Somewhere in heaven, between third base and home, Babe Ruth smiled because I gave a baseball to a little boy.
The boy and his grandma were not going to make it through the second inning of a day game at the ballpark. Stifling midday heat and no shade sent grandma and grandson past me at the gate, headed to the pool.
But The Babe would have none of that.
“Hey, you got two balls in your bag. The kid deserves one of them,” The Babe directed.
I did not ask, but it might have been the kid’s first game at a real ballpark, where men are paid to play a kid’s game.
It had been a home run ball, hit in the prior day’s game. No signature, just a smudged logo identifying it as a Major League baseball, smudged by, hopefully, a hometown hero.
The boy looked at the ball with disbelief. I know that look, having been on the giving and receiving end of similar transactions.
The first actual game I attended was an AAU summer league game at the local baseball stadium. A neighbor, on one of the teams, let me sit in the dugout. I was 10. One of his teammates gave me a ball to keep, for myself.
That point in time is when I began to love the game of baseball, and not just playing it. Being around the game and so-named baseball people – who talk about it with authority and a kind of awe – also has made me love the sport.
It is where I met The Black Night. To borrow a phrase, it is a place where fly balls go to sleep.
My last stint of playing baseball occurred many years ago, in one of those leagues for players who cannot give up the game, even when their hair is just as white as the ball they try to hit and catch.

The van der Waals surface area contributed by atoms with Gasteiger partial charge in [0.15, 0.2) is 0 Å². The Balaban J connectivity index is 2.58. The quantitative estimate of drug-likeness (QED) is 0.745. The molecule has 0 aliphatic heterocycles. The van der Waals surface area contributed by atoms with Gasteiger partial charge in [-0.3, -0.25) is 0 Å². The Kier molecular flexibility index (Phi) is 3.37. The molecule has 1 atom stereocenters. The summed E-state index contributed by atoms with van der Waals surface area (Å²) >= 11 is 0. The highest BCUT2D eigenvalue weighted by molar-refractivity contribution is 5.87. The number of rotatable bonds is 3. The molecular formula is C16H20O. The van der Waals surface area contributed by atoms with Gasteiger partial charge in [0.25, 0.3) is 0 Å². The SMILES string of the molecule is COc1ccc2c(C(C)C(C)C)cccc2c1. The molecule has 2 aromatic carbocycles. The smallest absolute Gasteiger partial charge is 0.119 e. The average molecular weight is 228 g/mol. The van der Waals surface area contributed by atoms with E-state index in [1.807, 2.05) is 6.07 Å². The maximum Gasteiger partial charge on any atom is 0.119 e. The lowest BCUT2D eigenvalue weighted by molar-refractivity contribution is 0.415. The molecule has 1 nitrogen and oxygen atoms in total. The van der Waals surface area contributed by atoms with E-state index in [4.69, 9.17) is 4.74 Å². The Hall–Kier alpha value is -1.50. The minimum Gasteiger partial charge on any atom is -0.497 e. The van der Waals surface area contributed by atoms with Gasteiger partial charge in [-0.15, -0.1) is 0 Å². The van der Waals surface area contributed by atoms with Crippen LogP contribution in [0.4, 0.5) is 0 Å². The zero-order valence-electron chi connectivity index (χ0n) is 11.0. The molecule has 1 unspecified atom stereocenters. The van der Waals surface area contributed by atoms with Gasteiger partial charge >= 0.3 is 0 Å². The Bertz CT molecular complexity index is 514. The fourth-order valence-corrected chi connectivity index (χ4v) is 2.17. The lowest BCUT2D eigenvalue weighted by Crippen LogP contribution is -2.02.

The Black Night is a mitt, a black one. Its accomplishments are legends in my mind.
The ball that fat guy hit over my head in the championship game that one year, well, it went to sleep after I ran it down, turning away at the last second before obliterating a simple, split-rail outfield fence that bordered the home of the field’s groundskeeper.
Then there was the guy I dared to “hit it to me, big boy,” and he hit a beeline drive about seven feet off the ground that was about to start rising when it finally reached me, running in from right field.
I dropped that one, because of a massive pain in my glove hand, caused by catching the ball in the palm, and not the web of the glove.
I did not sleep that black night.
But I will tonight, because a little boy, somewhere, also will fall asleep, gripping a baseball.
His mind will drift back to how stinking hot it was, and how the guy at the gate of the ballpark gave him a ball. And he said thank you.
He also may remember the huge cannonball he did into the pool that day.
Then, his fingers will grip the ball as he drifts off to sleep.
And The Babe will smile.
“Good night, kid.”
Jef Benedetti is a regular contributor to the Spotlight.